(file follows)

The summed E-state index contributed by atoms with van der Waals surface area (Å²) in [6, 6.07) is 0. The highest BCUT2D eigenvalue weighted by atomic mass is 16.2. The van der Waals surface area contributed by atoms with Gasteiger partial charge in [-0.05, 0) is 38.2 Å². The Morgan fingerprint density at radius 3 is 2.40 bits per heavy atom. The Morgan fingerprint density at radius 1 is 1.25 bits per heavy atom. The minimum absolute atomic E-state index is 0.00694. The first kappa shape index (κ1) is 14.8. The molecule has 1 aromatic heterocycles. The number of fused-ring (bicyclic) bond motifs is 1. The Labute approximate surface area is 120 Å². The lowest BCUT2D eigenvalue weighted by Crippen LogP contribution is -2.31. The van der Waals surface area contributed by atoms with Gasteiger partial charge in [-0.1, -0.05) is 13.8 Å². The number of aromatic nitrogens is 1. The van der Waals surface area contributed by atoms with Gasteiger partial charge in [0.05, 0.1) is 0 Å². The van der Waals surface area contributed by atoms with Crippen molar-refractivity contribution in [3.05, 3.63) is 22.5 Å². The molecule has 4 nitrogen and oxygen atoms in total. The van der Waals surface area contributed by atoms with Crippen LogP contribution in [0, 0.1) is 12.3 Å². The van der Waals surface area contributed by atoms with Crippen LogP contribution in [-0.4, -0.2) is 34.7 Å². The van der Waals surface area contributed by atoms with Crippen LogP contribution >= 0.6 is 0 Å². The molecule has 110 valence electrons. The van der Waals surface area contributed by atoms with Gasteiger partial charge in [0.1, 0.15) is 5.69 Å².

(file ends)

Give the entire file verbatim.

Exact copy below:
The summed E-state index contributed by atoms with van der Waals surface area (Å²) in [6, 6.07) is 0. The highest BCUT2D eigenvalue weighted by atomic mass is 16.2. The van der Waals surface area contributed by atoms with Gasteiger partial charge in [-0.05, 0) is 38.2 Å². The Morgan fingerprint density at radius 3 is 2.40 bits per heavy atom. The Morgan fingerprint density at radius 1 is 1.25 bits per heavy atom. The minimum absolute atomic E-state index is 0.00694. The first kappa shape index (κ1) is 14.8. The molecule has 1 aromatic heterocycles. The number of fused-ring (bicyclic) bond motifs is 1. The Labute approximate surface area is 120 Å². The lowest BCUT2D eigenvalue weighted by Crippen LogP contribution is -2.31. The van der Waals surface area contributed by atoms with Gasteiger partial charge in [-0.1, -0.05) is 13.8 Å². The number of aromatic nitrogens is 1. The van der Waals surface area contributed by atoms with Gasteiger partial charge in [0.05, 0.1) is 0 Å². The van der Waals surface area contributed by atoms with Crippen molar-refractivity contribution in [3.05, 3.63) is 22.5 Å². The molecule has 4 nitrogen and oxygen atoms in total. The van der Waals surface area contributed by atoms with Crippen LogP contribution in [0, 0.1) is 12.3 Å². The van der Waals surface area contributed by atoms with Crippen LogP contribution in [-0.4, -0.2) is 34.7 Å². The van der Waals surface area contributed by atoms with Crippen LogP contribution >= 0.6 is 0 Å². The molecule has 110 valence electrons. The van der Waals surface area contributed by atoms with Gasteiger partial charge in [0.1, 0.15) is 5.69 Å².